Investing During Volatile Markets

Understanding the stock market’s unpredictable tendencies is a challenge during the best of times.

But what happens when price swings grow abnormally large? It is essential for investors to understand how market volatility affects them and their investments.

Volatility: Definition and Causes

It is in the stock market’s nature to fluctuate sharply during the short term, making volatility inevitable. The market’s volatility is measured by its standard deviation, how spread apart the data is from the expectation. Periods when prices fall or rise quickly cause spikes in volatility that take time to revert back to the norm. While driven by a number of factors, uncertainty is a primary culprit.
But what drives uncertainty? Everything from emotional responses from investors to differing opinions from experts. Investors tend to overreact to specific events in the market, causing a contagion-like episode that spreads from one institution to another. The 24-hour news cycle and differing opinions from market experts also complicates matters. Emotional reactions along with oversaturated financial information drive volatility.

Investment Strategies for Volatile Markets

Investors must understand their personal risk tolerance levels to succeed during volatile times. Remaining disciplined to proven strategies can be effective, but regular audits of your portfolio and adjusting your risk tolerance levels accordingly is also prudent. The investor must determine whether a conservative or aggressive investing strategy is right for them. A conservative approach might call for minor portfolio adjustments while still focusing on the long term. On the other hand, an aggressive risk-taking strategy may focus on capitalizing on the highs and lows of volatile markets. Either way, understanding personal risk tolerance is crucial.

Investors who want to take advantage of volatile times may consider the following strategies:


  • Dollar-cost averaging involves investing small incremental amounts instead of committing all of the capital at once. This reduces investor risk because total capital is never fully at risk.This naturally occurs within a 401(k) when an employee is contributing to the Plan on a per-payroll basis.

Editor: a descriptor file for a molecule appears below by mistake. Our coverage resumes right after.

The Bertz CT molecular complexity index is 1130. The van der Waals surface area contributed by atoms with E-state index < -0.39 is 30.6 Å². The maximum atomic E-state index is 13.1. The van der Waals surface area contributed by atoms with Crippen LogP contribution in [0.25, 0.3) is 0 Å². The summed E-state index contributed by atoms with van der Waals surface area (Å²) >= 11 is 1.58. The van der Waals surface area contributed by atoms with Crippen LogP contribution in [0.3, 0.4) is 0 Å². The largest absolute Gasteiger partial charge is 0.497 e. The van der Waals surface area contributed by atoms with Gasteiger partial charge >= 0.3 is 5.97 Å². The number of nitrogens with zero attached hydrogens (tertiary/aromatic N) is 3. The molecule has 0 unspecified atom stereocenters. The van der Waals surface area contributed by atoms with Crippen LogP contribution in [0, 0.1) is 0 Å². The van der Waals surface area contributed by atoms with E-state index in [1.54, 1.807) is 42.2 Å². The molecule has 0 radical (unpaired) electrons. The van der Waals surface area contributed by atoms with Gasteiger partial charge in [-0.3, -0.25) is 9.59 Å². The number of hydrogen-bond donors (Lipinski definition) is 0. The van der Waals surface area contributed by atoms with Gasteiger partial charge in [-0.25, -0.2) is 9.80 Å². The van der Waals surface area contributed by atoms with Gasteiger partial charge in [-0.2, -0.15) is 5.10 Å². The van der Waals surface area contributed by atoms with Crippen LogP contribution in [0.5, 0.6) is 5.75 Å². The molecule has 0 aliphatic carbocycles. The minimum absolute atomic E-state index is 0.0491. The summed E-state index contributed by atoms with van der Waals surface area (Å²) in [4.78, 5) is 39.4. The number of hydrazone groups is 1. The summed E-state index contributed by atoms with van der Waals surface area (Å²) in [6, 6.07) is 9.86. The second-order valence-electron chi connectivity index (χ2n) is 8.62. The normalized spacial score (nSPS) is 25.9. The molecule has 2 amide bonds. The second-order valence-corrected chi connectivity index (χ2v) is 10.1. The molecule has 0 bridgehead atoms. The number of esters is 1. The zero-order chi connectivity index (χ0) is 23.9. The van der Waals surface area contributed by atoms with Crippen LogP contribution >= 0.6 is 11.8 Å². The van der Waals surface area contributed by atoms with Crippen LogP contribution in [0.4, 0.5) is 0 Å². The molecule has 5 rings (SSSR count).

• Portfolio rebalancing is the strategy of buying and selling bits of a portfolio to return each asset class to its original proportion. This method also works if the investor’s risk tolerance level has changed and the portfolio needs to adjust similarly.  Most 401(k) providers allow you to elect an auto-rebalancing option quarterly, semi-annually, or annually.  So check your online account and consider electing that free service.

In Conclusion

It is the stock market’s nature to be volatile over the short term. Staying informed, understanding your risk tolerance, and sticking to your long-term goals and planning is usually in your best interest.

Securities and investment advisory services are offered solely through Ameritas Investment Corp. (AIC). Member FINRA/SIPC. AIC and Summit Group of Virginia LLP are not affiliated. Additional products and services may be available through Summit Group of Virginia LLP that are not offered through AIC. Representatives of AIC do not provide tax or legal advice. Please consult your tax advisor or attorney regarding your situation.

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